- History of the abduction phenomenon
As noted below, the
Antonio Villas Boascase (1957) and the Hill abduction (1961) were the first cases of UFO abduction to earn widespread attention.
Though these two cases are sometimes viewed as the earliest abductions, skeptic Peter Rogersoncite web | url = http://www.magonia.demon.co.uk/arc/90/revis01.html | title = magonia.demon.co.uk | accessdate = 2007-08-10 | publisher = ] notes this assertion is incorrect: the Hill and Boas abductions, he contends, were only the first "canonical" abduction cases, establishing a template that later abductees and researchers would refine, but rarely deviate from. Additionally, Rogerson notes purported abductions were cited contemporaneously at least as early as 1954, and that "the growth of the abduction stories is a far more tangled affair than the 'entirely unpredisposed' official history would have us believe." (The phrase "entirely unpredisposed" appeared in folklorist
Thomas E. Bullard's study of alien abduction; he argued that alien abductions as reported in the 1970s and 1980s had little precedent in folklore or fiction.) See "external links" for all four parts of Rogerson's article.
While "alien abduction" did not achieve widespread attention until the 1960s, there were many similar stories circulating decades earlier. These early abduction-like accounts have been dubbed "paleo-abductions" by UFO researcher
Jerome Clark. cite web | url = http://www.virtuallystrange.net/ufo/updates/2004/mar/m19-002.shtml | title = virtuallystrange.net | accessdate = 2007-08-10 | publisher = ] This same two-part article ( [http://www.virtuallystrange.net/ufo/updates/2004/mar/m19-001.shtml part 1] and [http://www.virtuallystrange.net/ufo/updates/2004/mar/m19-002.shtml part 2] ) makes note of many paleo-abductions, some of which were reported well before the 1957 Antonio Villas Boascase earned much attention, or even before the UFO report claimed in 1947 by pilot Kenneth Arnoldthat first generated widespread interest in UFOs:
* There was at least one case of attempted abduction reported in conjunction with the
mystery airships of the late 1800s. Colonel H. G. Shaw's account was published in the Stockton, California"Daily Mail" in 1897: Shaw claimed that he and a friend were harassed by three tall, slender humanoids whose bodies were covered with a fine, downy hair. The beings tried to accost or kidnap Shaw and his friend, who were able to fight them off. [ [http://www.virtuallystrange.net/ufo/updates/2004/mar/m19-001.shtml]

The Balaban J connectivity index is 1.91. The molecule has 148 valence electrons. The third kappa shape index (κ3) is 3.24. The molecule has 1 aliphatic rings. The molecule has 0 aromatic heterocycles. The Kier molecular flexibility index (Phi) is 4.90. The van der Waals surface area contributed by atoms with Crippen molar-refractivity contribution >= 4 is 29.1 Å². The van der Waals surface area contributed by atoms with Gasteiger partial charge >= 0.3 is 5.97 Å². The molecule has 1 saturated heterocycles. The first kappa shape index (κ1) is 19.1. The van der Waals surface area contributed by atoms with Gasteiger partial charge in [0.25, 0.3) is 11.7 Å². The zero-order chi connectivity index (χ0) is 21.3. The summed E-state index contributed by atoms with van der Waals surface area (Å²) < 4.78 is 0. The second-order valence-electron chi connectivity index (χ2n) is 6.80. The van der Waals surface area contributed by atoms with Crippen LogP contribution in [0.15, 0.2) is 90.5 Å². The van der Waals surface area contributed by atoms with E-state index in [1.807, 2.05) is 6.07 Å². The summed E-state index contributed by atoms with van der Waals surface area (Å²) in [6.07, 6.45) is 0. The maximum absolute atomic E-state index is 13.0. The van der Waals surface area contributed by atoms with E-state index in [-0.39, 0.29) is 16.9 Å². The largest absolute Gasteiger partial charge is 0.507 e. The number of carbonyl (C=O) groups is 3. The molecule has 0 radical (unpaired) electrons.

* In his 1923 book, "
New Lands", American writer Charles Fortspeculated that extraterrestrial beings might have kidnapped humans: "One supposes that if extra-mundane vessels have sometimes come close to this earth, then sailing away, terrestrial aëronauts may have occasionally left this earth, or may have been seized and carried away from this earth."cite web | url = http://www.resologist.net/lands224.htm | title = resologist.net | accessdate = 2007-08-10 | publisher = ]
* The 1951 case of Fred Reagan, which was publicized by "
Flying Saucer Review" in the late 1960s based on news clippings from 1952. Bizarre even by alien abduction standards, Reagan claimed to have been piloting his small airplane, which was struck by a UFO; the occupants (who resembled metallic stalks of asparagus) apologised, and tried to cure Reagan's cancer. Reagan reportedly died of a brain disorder not long after the alleged UFO encounter.
* In 1954, "
Paris Match" printed a story said to have occurred in 1921, when the anonymous writer was a child. The writer claimed to have been snatched by two tall "men" who wore helmets and "diving suits" and who took the boy to an "oddly shaped tank" before being released. Rogerson calls this story "the earliest known abduction survivor report."
* A 1958 letter to
NICAPasserted that two U.S. Army soldiers witnessed two bright red lights near their base. The soldiers had a strange sense of dissociation, and found themselves in a new location, with no memory of how they arrived there.
* Rogerson writes that the 1955 publication of Harold T. Wilkins's "Flying Saucers Uncensored" declared that two
contactees, (Karl Hunrath and Wilbur Wilkinson) had disappeared under mysterious circumstances; Wilkins reported speculation that the duo were the victims of "alleged abduction by flying saucers".
* The so-called Shaver Mystery of the 1940s has some similarities to later abduction accounts, as well, with sinister beings said to be kidnapping and torturing people. Rogerson writes that John Robinson (a friend of ufology gadfly
Jim Moseley) made a 1957 appearance on John Nebel's popular overnight radio program to tell "a dramatically spooky, if not very plausible, abduction tale" related to the Shaver Mystery: Robinson claimed that a friend of his had been held captive by the evil Deros beneath the Earth, and to have been the victim of a sort of mind controlvia small "earphones"; Rogerson writes that "in this unlikely tale that we first encounter the implants ... and other abductionist staples."
contactees of the 1950s claimed to have contacted aliens, and the substance of contactee narratives are often regarded as quite different from alien abduction accounts.
However, Rogerson contends that it is often difficult to determine the division between contactees and abductees, with classification sometimes seeming arbitrary.
Two landmark cases
Allegedly genuine stories of kidnap by extraterrestrials goes back at least to the mid-1950s, with the
Antonio Villas Boascase (which didn't receive much attention until several years later).
Widespread publicity was generated by the
Betty and Barney Hill abductioncase of 1961 (again not widely known until several years afterwards), culminating in a made for television film broadcast in 1975 (starring James Earl Jonesand Estelle Parsons) dramatizing the events. The Hill incident was probably the prototypical abduction case, and was perhaps the first in which:
* The beings that later became widely known as the
Greys(who also went on to become the most common type of extraterrestrial to feature in abduction reports) were encountered.
* The beings explicitly identified an extraterrestrial origin (the star
Zeta Reticuliwas later suspected as their point of origin.)